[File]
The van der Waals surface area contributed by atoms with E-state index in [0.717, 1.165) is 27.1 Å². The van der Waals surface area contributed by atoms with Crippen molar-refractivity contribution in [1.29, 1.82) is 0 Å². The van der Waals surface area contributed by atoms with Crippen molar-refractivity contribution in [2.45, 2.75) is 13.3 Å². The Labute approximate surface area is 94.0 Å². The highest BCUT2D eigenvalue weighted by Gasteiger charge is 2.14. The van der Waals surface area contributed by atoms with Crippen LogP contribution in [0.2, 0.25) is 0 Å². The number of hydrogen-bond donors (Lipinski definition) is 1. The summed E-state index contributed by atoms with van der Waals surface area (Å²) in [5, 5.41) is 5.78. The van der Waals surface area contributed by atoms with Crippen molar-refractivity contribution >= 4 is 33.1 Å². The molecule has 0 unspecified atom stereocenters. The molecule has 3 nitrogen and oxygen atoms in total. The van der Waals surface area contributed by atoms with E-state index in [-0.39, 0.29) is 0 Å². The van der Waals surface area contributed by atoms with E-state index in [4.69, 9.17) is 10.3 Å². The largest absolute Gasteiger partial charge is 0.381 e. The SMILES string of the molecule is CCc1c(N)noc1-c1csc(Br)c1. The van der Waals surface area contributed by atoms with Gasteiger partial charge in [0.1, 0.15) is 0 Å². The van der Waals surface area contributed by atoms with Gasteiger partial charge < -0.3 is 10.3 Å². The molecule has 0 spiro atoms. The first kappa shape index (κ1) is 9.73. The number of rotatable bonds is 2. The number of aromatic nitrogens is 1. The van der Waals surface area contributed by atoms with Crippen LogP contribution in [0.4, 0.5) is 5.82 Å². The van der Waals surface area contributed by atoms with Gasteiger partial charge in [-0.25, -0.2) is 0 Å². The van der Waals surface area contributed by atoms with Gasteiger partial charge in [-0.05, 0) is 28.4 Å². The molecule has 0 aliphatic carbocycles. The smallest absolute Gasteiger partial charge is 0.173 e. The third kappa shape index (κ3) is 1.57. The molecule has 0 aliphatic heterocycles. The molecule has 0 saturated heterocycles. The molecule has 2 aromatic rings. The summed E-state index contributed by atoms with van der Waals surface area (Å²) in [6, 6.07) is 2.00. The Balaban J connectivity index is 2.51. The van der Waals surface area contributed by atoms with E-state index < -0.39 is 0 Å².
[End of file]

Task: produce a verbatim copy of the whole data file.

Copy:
The van der Waals surface area contributed by atoms with E-state index in [0.717, 1.165) is 27.1 Å². The van der Waals surface area contributed by atoms with Crippen molar-refractivity contribution in [1.29, 1.82) is 0 Å². The van der Waals surface area contributed by atoms with Crippen molar-refractivity contribution in [2.45, 2.75) is 13.3 Å². The Labute approximate surface area is 94.0 Å². The highest BCUT2D eigenvalue weighted by Gasteiger charge is 2.14. The van der Waals surface area contributed by atoms with Crippen LogP contribution in [0.2, 0.25) is 0 Å². The number of hydrogen-bond donors (Lipinski definition) is 1. The summed E-state index contributed by atoms with van der Waals surface area (Å²) in [5, 5.41) is 5.78. The van der Waals surface area contributed by atoms with Crippen molar-refractivity contribution >= 4 is 33.1 Å². The molecule has 0 unspecified atom stereocenters. The molecule has 3 nitrogen and oxygen atoms in total. The van der Waals surface area contributed by atoms with E-state index in [-0.39, 0.29) is 0 Å². The van der Waals surface area contributed by atoms with E-state index in [4.69, 9.17) is 10.3 Å². The largest absolute Gasteiger partial charge is 0.381 e. The SMILES string of the molecule is CCc1c(N)noc1-c1csc(Br)c1. The van der Waals surface area contributed by atoms with Gasteiger partial charge in [0.1, 0.15) is 0 Å². The van der Waals surface area contributed by atoms with Gasteiger partial charge < -0.3 is 10.3 Å². The molecule has 0 spiro atoms. The first kappa shape index (κ1) is 9.73. The number of rotatable bonds is 2. The number of aromatic nitrogens is 1. The van der Waals surface area contributed by atoms with Crippen LogP contribution in [0.4, 0.5) is 5.82 Å². The van der Waals surface area contributed by atoms with Gasteiger partial charge in [-0.25, -0.2) is 0 Å². The van der Waals surface area contributed by atoms with Gasteiger partial charge in [-0.05, 0) is 28.4 Å². The molecule has 0 aliphatic carbocycles. The smallest absolute Gasteiger partial charge is 0.173 e. The third kappa shape index (κ3) is 1.57. The molecule has 0 aliphatic heterocycles. The molecule has 0 saturated heterocycles. The molecule has 2 aromatic rings. The summed E-state index contributed by atoms with van der Waals surface area (Å²) in [6, 6.07) is 2.00. The Balaban J connectivity index is 2.51. The van der Waals surface area contributed by atoms with E-state index < -0.39 is 0 Å².